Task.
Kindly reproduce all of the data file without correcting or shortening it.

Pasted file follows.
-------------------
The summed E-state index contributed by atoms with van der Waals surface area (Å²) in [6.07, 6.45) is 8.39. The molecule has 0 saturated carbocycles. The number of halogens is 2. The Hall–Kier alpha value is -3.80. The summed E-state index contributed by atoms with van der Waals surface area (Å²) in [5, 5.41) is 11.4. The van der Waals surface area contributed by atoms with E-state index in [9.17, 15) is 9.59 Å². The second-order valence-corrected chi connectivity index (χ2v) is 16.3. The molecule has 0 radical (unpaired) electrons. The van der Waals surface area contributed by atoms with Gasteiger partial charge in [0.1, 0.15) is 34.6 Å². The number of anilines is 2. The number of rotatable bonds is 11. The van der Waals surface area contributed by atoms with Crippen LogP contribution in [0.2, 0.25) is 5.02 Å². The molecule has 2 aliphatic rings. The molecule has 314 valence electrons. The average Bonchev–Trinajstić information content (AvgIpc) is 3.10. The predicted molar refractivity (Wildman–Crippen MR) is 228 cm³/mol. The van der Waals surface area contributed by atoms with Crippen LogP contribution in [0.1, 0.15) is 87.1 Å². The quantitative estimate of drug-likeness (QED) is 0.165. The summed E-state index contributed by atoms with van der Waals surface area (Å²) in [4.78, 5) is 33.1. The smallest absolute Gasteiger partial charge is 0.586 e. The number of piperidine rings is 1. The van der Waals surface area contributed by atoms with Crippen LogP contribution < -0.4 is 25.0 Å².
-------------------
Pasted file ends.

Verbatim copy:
The summed E-state index contributed by atoms with van der Waals surface area (Å²) in [6.07, 6.45) is 8.39. The molecule has 0 saturated carbocycles. The number of halogens is 2. The Hall–Kier alpha value is -3.80. The summed E-state index contributed by atoms with van der Waals surface area (Å²) in [5, 5.41) is 11.4. The van der Waals surface area contributed by atoms with E-state index in [9.17, 15) is 9.59 Å². The second-order valence-corrected chi connectivity index (χ2v) is 16.3. The molecule has 0 radical (unpaired) electrons. The van der Waals surface area contributed by atoms with Gasteiger partial charge in [0.1, 0.15) is 34.6 Å². The number of anilines is 2. The number of rotatable bonds is 11. The van der Waals surface area contributed by atoms with Crippen LogP contribution in [0.2, 0.25) is 5.02 Å². The molecule has 2 aliphatic rings. The molecule has 314 valence electrons. The average Bonchev–Trinajstić information content (AvgIpc) is 3.10. The predicted molar refractivity (Wildman–Crippen MR) is 228 cm³/mol. The van der Waals surface area contributed by atoms with Crippen LogP contribution in [0.1, 0.15) is 87.1 Å². The quantitative estimate of drug-likeness (QED) is 0.165. The summed E-state index contributed by atoms with van der Waals surface area (Å²) in [4.78, 5) is 33.1. The smallest absolute Gasteiger partial charge is 0.586 e. The number of piperidine rings is 1. The van der Waals surface area contributed by atoms with Crippen LogP contribution < -0.4 is 25.0 Å².